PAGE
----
Bjork’s cautionary tale of crowdfunding
The news the Bjork has cancelled a Kickstarter campaign to crowdfund the Biophilia app for Windows 8 and Android operating systems is a surprising one if you take it at face value. This is frickin Bjork! She has a huge number …
The news the Bjork has cancelled a Kickstarter campaign to crowdfund the Biophilia app for Windows 8 and Android operating systems is a surprising one if you take it at face value. This is frickin Bjork! She has a huge number of adoring fans. She’s an icon. A superstar. Her output is cerebral, innovative, always interesting and lapped up by millions of people. So why this humiliating failure?
The Kickstarter campaign was established to raise £375,000 in 30 days but raised less than £15,500 after ten, so Bjork pulled the plug. Unlike Amanda Palmer, the off-cited crowdfunding success story, Bjork couldn’t get this project off the ground. Crowdfunding has been presented as the great white hope for independent artists, but it’s also one of the most uncertain ways to get cash. Some artists might assume that you just lash something up on Pledge, Fund It or Kickstarter, and sit back and watch the figures clock up, but that couldn’t be further from the truth.
Many artists I’ve spoken to – filmmakers, theater makers and musicians especially – have a decent grasp of what it takes to raise money on sites such as Ireland’s Fund it. Musicians in particular see it as a sort of godsend. In Ireland, musicians don’t operate within the same funding parameters as theatre makers who look to the Arts Council and elsewhere to fund their projects, and filmmakers who often can’t even begin to think of a new project without the Irish Film Board getting involved. Other bursaries, local authority grants, tax breaks, government funding etc., go to visual artists, those working in the arts through the Irish language, writers and so on. But I’d wager most musicians in Ireland have never filled out an Arts Council application, or explored funding opportunities. Generally, they operate outside of these structures.
What musicians do have on their side is fans. Fans (sometimes) buy albums and songs, go to gigs and buy t-shirts. So crowdfunding monetizes that loyalty. But you still need a lot of ducks in a lot of rows to have a successful crowdfunding campaign. You need the fans in the first place. There is a targeted arrogance required to put your work up out there for your friends, family, and even strangers to fund. You’re saying that it’s worth something in the first place. In some instances there might be an unease with this. Why should I give a bunch of lads with guitars a few quid so they can faff around a studio and put out an EP? Surely if they were good enough, they’d be able to talk a label into facilitating that for them? Acts such as Julie Feeney have been hugely successful at tapping the crowd. And Feeney would be the first person to admit that launching, administrating, and keeping the momentum going on a crowdfunding campaign is pretty much a full time job. Apart from an actual fanbase, the initial goodwill, and the projected quality of the product itself, you need to keep pushing for the duration of a crowdfunding campaign without being spammy, needy or annoying. It can’t be viewed as charity, but as the fan being part of the process, and gaining interesting and worthwhile rewards as a result.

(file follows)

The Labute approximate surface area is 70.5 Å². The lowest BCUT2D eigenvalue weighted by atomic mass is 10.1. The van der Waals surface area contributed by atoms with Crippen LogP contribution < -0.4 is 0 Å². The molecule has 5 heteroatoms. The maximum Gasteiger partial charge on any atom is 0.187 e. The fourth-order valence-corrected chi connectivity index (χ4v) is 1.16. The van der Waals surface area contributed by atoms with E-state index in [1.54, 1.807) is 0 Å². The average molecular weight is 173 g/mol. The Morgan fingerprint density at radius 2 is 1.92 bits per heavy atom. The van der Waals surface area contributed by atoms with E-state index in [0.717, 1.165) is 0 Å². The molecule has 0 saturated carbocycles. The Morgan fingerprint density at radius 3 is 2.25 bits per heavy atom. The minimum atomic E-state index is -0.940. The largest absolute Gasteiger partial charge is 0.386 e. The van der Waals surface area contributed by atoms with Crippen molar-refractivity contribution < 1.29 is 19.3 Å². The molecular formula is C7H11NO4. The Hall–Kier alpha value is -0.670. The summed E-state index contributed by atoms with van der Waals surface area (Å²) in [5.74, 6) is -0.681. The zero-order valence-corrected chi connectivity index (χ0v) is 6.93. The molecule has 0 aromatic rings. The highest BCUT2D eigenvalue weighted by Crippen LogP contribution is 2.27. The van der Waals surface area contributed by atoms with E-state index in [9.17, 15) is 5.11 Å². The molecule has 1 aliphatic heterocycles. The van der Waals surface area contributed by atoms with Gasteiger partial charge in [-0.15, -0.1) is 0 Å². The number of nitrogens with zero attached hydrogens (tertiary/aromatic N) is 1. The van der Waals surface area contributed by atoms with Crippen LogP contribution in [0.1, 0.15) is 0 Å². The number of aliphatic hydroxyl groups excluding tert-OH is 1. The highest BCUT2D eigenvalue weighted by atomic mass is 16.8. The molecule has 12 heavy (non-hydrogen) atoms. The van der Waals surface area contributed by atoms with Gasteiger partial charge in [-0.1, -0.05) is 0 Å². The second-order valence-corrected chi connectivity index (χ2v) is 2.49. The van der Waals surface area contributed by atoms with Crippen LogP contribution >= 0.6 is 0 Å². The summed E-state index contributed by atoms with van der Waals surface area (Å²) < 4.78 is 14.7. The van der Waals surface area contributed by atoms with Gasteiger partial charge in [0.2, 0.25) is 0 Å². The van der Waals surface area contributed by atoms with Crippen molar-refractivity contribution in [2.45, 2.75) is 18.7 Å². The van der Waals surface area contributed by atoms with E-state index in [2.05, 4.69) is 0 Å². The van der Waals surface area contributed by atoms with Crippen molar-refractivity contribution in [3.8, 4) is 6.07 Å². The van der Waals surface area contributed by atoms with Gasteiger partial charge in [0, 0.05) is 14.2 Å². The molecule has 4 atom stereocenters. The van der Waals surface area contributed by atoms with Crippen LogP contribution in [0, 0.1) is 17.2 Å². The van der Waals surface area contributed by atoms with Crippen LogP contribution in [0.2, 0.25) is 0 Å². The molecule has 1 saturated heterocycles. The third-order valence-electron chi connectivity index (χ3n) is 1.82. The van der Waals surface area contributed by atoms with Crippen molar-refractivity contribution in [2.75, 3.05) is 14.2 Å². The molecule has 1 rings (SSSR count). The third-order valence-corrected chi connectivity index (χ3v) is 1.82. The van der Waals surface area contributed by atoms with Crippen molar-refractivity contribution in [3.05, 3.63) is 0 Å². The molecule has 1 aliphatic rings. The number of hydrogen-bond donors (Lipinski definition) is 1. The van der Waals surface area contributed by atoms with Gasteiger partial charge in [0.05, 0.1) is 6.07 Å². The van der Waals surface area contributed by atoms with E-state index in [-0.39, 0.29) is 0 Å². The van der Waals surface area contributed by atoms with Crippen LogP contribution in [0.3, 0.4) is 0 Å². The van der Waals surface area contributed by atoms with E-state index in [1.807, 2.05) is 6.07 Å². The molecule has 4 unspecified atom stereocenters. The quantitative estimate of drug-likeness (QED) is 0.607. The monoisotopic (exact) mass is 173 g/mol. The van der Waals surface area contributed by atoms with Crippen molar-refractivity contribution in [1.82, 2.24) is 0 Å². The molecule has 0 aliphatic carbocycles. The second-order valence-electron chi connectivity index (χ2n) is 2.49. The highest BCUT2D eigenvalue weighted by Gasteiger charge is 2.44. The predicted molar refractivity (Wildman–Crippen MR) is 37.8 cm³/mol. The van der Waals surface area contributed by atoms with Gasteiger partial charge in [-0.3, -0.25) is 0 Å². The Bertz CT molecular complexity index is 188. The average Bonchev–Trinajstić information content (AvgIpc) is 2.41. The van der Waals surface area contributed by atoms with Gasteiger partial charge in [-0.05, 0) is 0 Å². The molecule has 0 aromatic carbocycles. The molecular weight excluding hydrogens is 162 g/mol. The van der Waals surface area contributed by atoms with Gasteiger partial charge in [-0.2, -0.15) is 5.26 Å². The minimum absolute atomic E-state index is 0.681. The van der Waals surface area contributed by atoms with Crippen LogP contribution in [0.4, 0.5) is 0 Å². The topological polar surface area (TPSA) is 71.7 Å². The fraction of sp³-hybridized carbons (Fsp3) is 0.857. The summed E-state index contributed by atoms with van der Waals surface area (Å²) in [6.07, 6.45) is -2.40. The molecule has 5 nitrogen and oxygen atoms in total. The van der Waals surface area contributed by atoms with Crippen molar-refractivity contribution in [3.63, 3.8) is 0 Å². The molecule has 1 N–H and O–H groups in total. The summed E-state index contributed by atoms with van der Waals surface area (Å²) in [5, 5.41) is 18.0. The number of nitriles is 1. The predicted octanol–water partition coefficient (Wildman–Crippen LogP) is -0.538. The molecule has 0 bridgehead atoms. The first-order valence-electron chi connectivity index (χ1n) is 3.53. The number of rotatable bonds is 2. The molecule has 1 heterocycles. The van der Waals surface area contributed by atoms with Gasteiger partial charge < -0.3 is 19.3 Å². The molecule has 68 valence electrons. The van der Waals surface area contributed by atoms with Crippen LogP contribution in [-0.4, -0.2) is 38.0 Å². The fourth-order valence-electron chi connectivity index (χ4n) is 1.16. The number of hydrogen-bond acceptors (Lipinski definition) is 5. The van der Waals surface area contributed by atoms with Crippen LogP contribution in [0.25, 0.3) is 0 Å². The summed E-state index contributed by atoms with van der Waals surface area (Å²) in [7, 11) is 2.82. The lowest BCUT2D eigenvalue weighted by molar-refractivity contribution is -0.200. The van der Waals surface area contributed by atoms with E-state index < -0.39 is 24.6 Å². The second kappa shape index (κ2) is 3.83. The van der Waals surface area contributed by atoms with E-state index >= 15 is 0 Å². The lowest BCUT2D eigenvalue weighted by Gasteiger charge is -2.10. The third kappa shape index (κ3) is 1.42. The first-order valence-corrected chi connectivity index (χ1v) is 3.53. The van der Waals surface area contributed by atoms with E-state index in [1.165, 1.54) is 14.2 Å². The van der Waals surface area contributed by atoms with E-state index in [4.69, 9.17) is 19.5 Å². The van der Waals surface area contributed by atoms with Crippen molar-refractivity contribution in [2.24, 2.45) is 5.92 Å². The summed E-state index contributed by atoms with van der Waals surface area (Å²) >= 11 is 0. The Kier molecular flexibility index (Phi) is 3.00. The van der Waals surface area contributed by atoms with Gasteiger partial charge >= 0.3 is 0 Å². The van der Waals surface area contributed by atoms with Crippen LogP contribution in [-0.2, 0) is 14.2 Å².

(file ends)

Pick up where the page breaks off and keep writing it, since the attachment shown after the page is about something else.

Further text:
Bjork has a large fanbase, artistic quality and credibility to her output, and huge name recognition, so why did she fail?
One of the reasons has to do with the types of artists people want to fund. One would have imagined that Bjork has significant financial resources at her disposal. That might not actually be true, but that’s certainly the perception of an act of her significance. People might wonder then, why doesn’t she pay for it herself? Such a reservation can actually morph into disgruntlement pretty quickly, and it’s one of the reasons crowdfunding campaigns can go wrong.
Secondly, it’s about the fanbase. Let’s take an Amanda Palmer V Bjork comparison. Palmer’s fanbase is fanatical. Bjork’s is more passive, waiting for her to release albums or do giant gigs to consume her art, rather than engaging with it on a constant basis. Palmer talks to her fans constantly, and the fanbase that she has exudes an energy, loyalty and dedication that perhaps shows up the fact that Bjork is slightly more disconnected.
But the third reason is the most important one. Bjork wasn’t offering anything new. Biophilia is an old story. That might be a bit harsh, but at the time of her attempting to fund its progression on new platforms, we’d already had all the press about the album, app and the subsequent remix album. You’d imagine there would be an awful lot more enthusiasm surrounding a Bjork campaign if it was for a new project. Biophilia was already out there, so who cares about it being on Windows 8 and Android?
I guess Bjork can take come comfort from Biophilia winning a Grammy for Best Recording Package, whatever that means.